Posted on Friday, September 18th, 2015 by Angie Han
If you’ve never seen a crime drama in your life, or alternately are so enamored of crime dramas that you’ll find anything involving cops and robbers inherently fascinating, you may enjoy Black Mass.
If you’re a Johnny Depp fan that’s been waiting years for the slightest suggestion of a comeback, you should probably watch Black Mass.
If none of these apply to you, well, you don’t need to go out of your way avoid Black Mass, but there’s no good reason for you to subject yourself to it, either. Read More »
Posted on Friday, September 4th, 2015 by Angie Han
There are plenty of reasons to be intrigued by Black Mass — its fascinating real-life inspiration, that absolutely stellar cast, director Scott Cooper — but the main question on everyone’s minds seems to be what it means for Johnny Depp‘s career.
While Depp has been on a losing streak since sometime around Dark Shadows, the first trailer for Black Mass suggested a possible return to form. And now the results are in, following the film’s Venice Film Festival premiere. Get the Black Mass early buzz after the jump. Read More »
Last year, Warner Bros. got hold of a story called American Wolf. That’s the film concept based on a book proposal from a Texas Monthly editor that tells the story of a hunter who accidentally kills an endangered wolf while on a trip in Yellowstone. Leonardo DiCaprio’s company Appian Way, with Langley Park, picked up the rights last year, and Warner Bros. will release the eventual film. And now Scott Cooper (Out of the Furnace, seen above, Black Mass) is in talks to direct. Read More »
If you haven’t been impressed with the work Johnny Depp has been putting out over the past decade, with disappointments like Mortdecai, The Tourist, Dark Shadows, The Lone Ranger, Transcendence, and tired Pirates of the Caribbean sequels, it looks like Black Mass might restore your faith in the actor.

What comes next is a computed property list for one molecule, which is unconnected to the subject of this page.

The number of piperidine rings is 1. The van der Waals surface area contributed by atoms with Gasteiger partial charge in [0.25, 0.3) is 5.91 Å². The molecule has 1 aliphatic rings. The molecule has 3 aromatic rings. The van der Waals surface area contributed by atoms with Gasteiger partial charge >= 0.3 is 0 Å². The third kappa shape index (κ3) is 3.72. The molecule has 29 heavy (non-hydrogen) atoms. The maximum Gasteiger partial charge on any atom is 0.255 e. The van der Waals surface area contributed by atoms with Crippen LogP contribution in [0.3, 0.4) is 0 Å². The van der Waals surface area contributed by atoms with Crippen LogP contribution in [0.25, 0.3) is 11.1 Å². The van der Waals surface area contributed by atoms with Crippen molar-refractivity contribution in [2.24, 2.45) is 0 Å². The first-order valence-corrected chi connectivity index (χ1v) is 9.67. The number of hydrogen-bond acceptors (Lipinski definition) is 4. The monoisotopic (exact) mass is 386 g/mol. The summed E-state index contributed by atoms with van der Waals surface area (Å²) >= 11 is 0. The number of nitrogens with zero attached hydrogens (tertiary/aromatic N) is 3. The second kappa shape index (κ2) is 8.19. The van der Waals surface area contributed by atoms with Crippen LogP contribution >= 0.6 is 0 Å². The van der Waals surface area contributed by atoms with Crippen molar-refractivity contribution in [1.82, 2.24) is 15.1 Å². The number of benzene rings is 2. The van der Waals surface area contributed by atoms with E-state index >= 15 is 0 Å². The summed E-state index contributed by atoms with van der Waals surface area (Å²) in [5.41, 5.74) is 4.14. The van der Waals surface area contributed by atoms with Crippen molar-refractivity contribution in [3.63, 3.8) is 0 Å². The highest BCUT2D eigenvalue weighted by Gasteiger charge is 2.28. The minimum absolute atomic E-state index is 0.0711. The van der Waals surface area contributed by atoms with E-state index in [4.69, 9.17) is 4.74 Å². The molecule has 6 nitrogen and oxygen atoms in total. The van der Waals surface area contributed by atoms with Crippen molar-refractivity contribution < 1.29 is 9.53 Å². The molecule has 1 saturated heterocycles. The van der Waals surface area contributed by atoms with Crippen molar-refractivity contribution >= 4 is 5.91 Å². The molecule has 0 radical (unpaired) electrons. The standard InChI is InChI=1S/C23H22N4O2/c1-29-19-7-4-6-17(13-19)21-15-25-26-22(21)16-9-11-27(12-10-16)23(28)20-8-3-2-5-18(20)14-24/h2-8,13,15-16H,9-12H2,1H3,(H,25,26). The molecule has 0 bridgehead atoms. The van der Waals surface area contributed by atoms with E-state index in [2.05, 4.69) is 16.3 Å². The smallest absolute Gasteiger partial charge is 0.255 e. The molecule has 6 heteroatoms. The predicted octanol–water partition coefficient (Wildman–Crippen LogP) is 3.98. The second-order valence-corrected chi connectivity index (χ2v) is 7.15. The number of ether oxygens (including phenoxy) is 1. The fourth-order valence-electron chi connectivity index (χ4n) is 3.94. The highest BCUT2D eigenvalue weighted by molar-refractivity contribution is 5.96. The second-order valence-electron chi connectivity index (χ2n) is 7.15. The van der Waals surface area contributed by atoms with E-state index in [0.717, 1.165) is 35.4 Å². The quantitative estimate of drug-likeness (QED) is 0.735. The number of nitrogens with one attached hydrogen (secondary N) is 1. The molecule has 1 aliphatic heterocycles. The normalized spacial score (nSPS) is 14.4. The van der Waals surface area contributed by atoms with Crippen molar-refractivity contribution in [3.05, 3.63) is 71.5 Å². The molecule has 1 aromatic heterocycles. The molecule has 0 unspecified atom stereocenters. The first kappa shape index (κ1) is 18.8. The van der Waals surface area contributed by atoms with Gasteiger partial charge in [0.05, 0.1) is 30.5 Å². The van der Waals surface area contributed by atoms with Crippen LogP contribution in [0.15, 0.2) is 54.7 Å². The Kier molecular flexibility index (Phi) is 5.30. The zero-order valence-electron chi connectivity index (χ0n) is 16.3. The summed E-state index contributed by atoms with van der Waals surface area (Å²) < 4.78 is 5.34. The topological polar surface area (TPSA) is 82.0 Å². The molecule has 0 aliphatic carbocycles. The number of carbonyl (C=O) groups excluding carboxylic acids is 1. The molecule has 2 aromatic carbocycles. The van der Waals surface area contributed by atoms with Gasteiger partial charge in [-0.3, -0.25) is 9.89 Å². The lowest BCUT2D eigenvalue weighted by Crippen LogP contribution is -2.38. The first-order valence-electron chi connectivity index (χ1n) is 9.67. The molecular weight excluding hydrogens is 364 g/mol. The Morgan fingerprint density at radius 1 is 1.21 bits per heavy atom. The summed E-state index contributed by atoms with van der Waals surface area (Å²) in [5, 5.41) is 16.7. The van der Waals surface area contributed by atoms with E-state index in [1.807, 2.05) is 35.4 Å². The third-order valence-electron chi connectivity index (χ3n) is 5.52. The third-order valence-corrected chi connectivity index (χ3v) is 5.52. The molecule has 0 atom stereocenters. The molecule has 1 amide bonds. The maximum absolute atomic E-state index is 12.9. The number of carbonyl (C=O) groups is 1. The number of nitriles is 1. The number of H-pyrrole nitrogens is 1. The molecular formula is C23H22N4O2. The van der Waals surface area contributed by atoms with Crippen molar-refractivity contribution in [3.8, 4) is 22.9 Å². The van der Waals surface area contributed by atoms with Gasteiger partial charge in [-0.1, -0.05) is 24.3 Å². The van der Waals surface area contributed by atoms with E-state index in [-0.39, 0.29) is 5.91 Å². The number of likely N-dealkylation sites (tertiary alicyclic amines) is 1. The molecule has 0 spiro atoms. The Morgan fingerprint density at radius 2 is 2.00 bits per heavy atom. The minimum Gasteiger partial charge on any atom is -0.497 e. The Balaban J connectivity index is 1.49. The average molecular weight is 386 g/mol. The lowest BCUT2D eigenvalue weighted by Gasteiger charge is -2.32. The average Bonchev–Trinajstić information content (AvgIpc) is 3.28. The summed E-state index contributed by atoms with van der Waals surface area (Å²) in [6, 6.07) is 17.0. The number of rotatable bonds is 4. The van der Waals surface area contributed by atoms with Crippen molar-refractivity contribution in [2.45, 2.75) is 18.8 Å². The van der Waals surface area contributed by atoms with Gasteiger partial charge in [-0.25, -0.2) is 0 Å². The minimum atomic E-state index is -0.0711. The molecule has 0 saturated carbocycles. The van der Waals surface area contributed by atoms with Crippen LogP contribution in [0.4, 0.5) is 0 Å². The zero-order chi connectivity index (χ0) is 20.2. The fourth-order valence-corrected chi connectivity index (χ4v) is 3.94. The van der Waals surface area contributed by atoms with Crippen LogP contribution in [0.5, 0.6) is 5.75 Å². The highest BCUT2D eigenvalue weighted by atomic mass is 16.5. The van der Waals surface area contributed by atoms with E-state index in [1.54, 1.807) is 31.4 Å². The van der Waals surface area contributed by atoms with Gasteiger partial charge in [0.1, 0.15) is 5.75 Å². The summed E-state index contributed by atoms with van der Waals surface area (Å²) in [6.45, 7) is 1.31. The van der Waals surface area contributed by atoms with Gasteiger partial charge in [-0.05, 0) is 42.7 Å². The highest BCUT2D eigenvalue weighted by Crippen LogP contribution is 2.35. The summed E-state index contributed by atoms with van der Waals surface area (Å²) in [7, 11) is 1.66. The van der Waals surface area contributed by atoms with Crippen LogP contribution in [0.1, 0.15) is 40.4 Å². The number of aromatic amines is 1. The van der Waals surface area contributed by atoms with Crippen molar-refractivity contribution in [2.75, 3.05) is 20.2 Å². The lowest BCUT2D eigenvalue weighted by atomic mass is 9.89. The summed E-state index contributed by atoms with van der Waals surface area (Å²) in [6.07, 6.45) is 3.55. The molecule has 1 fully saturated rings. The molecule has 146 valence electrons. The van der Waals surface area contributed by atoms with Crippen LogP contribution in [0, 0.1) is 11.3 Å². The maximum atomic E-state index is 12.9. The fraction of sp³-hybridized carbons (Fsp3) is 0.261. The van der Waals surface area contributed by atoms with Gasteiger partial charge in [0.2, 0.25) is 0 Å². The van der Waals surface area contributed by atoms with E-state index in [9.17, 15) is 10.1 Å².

A new trailer for the crime thriller from Crazy Heart and Out of the Furnace director Scott Cooper has just surfaced showing off more of what appears to be an Oscar-worthy performance from Johnny Depp as the infamous Boston gangster Whitey Bulger, who was given free criminal reign thanks to his brother (Benedict Cumberbatch) being situated at the FBI.
Watch the new Black Mass trailer after the jump! Read More »
Hollywood doesn’t give us a lot of great gangster movies anymore, so when there’s one on the horizon that looks promising, we all get excited. Is this the next Scarface, White Heat, Goodfellas or Godfather? We don’t know yet, but Black Mass certainly has a shot at success.
Directed by Scott Cooper (Crazy Heart) the film stars Johnny Depp as Boston gangster Whitey Bulger, who became an FBI informant to help take down the Italian mob. The film co-stars Joel Edgerton, Benedict Cumberbatch, Kevin Bacon, Dakota Johnson, Peter Sarsgaard, Jesse Plemons, Corey Stoll, Rory Cochrane, Sienna Miller, Adam Scott and opens in September.
Below, watch the first Black Mass trailer. Read More »
Posted on Wednesday, June 25th, 2014 by Angie Han
Scott Cooper will follow up his Whitey Bulger biopic Black Mass with another true-life tale. He’s attached to direct a feature about the Granite Mountain Hotshots firefighter crew of Prescott, Arizona, who perished in the Yarnell Hill wildfire. The news comes almost exactly one year after the real-life tragedy took place. Hit the jump for more details.